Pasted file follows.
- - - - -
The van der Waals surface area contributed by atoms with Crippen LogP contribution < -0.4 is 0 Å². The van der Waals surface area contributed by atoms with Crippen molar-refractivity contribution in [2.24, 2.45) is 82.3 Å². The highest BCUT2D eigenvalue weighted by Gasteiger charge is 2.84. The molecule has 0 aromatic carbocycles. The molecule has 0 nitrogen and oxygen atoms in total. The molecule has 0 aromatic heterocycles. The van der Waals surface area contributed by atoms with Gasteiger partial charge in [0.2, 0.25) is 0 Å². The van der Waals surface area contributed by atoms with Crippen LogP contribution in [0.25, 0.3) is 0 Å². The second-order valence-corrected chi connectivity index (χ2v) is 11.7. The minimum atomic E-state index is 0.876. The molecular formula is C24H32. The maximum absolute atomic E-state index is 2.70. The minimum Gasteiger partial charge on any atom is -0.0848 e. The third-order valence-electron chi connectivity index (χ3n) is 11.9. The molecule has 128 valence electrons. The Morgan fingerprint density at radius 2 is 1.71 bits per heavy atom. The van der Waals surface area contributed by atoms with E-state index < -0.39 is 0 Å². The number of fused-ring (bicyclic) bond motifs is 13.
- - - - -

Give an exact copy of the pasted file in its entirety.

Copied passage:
The van der Waals surface area contributed by atoms with Crippen LogP contribution < -0.4 is 0 Å². The van der Waals surface area contributed by atoms with Crippen molar-refractivity contribution in [2.24, 2.45) is 82.3 Å². The highest BCUT2D eigenvalue weighted by Gasteiger charge is 2.84. The molecule has 0 aromatic carbocycles. The molecule has 0 nitrogen and oxygen atoms in total. The molecule has 0 aromatic heterocycles. The van der Waals surface area contributed by atoms with Gasteiger partial charge in [0.2, 0.25) is 0 Å². The van der Waals surface area contributed by atoms with Crippen LogP contribution in [0.25, 0.3) is 0 Å². The second-order valence-corrected chi connectivity index (χ2v) is 11.7. The minimum atomic E-state index is 0.876. The molecular formula is C24H32. The maximum absolute atomic E-state index is 2.70. The minimum Gasteiger partial charge on any atom is -0.0848 e. The third-order valence-electron chi connectivity index (χ3n) is 11.9. The molecule has 128 valence electrons. The Morgan fingerprint density at radius 2 is 1.71 bits per heavy atom. The van der Waals surface area contributed by atoms with E-state index < -0.39 is 0 Å². The number of fused-ring (bicyclic) bond motifs is 13.